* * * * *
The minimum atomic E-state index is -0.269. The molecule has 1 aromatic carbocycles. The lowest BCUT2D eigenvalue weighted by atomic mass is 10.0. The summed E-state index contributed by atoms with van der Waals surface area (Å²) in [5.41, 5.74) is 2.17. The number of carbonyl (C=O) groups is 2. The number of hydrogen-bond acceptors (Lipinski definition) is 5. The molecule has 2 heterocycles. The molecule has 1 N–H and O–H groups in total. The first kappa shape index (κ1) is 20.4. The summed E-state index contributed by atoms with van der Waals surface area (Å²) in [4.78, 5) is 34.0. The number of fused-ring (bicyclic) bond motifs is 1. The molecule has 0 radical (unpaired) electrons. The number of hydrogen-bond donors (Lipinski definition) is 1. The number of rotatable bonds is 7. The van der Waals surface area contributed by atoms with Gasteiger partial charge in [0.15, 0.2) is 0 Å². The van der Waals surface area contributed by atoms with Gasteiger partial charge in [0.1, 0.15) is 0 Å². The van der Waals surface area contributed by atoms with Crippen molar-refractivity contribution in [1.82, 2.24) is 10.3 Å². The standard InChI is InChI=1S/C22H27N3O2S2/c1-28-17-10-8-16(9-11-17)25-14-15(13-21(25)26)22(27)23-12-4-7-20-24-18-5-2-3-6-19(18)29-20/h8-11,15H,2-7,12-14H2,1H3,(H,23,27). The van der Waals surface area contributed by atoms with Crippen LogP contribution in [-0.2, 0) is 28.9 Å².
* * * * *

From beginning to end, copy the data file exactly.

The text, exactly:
The minimum atomic E-state index is -0.269. The molecule has 1 aromatic carbocycles. The lowest BCUT2D eigenvalue weighted by atomic mass is 10.0. The summed E-state index contributed by atoms with van der Waals surface area (Å²) in [5.41, 5.74) is 2.17. The number of carbonyl (C=O) groups is 2. The number of hydrogen-bond acceptors (Lipinski definition) is 5. The molecule has 2 heterocycles. The molecule has 1 N–H and O–H groups in total. The first kappa shape index (κ1) is 20.4. The summed E-state index contributed by atoms with van der Waals surface area (Å²) in [4.78, 5) is 34.0. The number of fused-ring (bicyclic) bond motifs is 1. The molecule has 0 radical (unpaired) electrons. The number of hydrogen-bond donors (Lipinski definition) is 1. The number of rotatable bonds is 7. The van der Waals surface area contributed by atoms with Gasteiger partial charge in [0.15, 0.2) is 0 Å². The van der Waals surface area contributed by atoms with Gasteiger partial charge in [0.1, 0.15) is 0 Å². The van der Waals surface area contributed by atoms with Crippen molar-refractivity contribution in [1.82, 2.24) is 10.3 Å². The standard InChI is InChI=1S/C22H27N3O2S2/c1-28-17-10-8-16(9-11-17)25-14-15(13-21(25)26)22(27)23-12-4-7-20-24-18-5-2-3-6-19(18)29-20/h8-11,15H,2-7,12-14H2,1H3,(H,23,27). The van der Waals surface area contributed by atoms with Crippen LogP contribution in [-0.2, 0) is 28.9 Å².